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Title:Settlement of the Kansai International Airport Islands
Author(s):Funk, Jason
Director of Research:Mesri, Gholamreza
Doctoral Committee Chair(s):Mesri, Gholamreza
Doctoral Committee Member(s):Hashash, Youssef M.; Long, James H.; Marshak, Stephen; Olson, Scott M.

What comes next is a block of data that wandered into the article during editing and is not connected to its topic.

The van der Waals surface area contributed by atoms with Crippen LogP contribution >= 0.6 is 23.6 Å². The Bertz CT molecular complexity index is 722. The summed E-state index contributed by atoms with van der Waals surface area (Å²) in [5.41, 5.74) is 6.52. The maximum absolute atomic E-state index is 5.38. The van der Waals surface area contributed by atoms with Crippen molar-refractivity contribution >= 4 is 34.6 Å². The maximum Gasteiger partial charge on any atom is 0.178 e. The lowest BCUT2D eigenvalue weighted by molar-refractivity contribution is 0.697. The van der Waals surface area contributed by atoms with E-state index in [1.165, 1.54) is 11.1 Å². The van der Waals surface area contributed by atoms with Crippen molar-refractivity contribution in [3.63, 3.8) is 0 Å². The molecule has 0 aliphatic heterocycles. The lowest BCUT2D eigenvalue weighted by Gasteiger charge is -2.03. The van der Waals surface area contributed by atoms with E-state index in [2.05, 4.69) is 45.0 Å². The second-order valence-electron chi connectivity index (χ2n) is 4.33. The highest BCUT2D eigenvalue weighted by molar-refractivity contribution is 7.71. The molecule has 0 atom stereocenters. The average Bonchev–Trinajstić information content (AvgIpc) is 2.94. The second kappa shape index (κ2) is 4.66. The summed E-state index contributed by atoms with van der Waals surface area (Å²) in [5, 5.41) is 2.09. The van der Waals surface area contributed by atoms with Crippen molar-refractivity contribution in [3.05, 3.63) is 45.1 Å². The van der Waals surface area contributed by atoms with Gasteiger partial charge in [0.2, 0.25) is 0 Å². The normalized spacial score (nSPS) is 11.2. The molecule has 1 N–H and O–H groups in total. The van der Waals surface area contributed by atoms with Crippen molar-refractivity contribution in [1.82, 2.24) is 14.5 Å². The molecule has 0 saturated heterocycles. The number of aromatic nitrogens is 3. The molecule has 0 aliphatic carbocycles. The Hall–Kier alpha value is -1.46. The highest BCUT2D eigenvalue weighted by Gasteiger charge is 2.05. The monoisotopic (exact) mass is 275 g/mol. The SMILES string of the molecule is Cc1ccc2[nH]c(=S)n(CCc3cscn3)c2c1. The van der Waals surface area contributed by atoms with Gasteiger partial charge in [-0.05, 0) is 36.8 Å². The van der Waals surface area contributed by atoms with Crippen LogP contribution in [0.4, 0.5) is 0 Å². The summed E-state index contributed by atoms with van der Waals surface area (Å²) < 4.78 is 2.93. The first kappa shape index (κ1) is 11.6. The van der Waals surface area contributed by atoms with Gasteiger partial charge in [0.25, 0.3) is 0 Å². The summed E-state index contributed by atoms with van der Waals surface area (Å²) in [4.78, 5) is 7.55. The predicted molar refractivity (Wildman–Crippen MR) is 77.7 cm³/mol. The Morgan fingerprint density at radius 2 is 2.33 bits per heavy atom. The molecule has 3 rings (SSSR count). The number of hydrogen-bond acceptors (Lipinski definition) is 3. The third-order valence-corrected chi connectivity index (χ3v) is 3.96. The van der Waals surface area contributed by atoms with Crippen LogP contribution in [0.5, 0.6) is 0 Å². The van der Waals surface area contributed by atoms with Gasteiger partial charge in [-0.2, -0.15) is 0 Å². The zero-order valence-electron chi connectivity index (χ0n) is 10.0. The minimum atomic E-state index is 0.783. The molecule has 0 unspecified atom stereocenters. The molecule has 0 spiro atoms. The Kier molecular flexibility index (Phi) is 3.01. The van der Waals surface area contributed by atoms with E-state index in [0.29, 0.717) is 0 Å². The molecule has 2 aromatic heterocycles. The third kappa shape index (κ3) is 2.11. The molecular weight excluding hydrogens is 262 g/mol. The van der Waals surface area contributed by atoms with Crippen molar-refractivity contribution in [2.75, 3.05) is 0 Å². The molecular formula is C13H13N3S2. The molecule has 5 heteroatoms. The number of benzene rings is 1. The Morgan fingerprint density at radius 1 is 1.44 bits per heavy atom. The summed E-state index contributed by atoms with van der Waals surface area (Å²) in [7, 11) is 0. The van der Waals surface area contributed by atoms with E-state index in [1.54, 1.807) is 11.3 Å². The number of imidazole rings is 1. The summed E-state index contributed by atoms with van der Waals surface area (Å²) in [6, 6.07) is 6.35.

Department / Program:Civil & Environmental Eng
Discipline:Civil Engineering
Degree Granting Institution:University of Illinois at Urbana-Champaign
marine clay
numerical modeling
Kansai International Airport
Osaka Port
Osaka Bay
coefficient of consolidation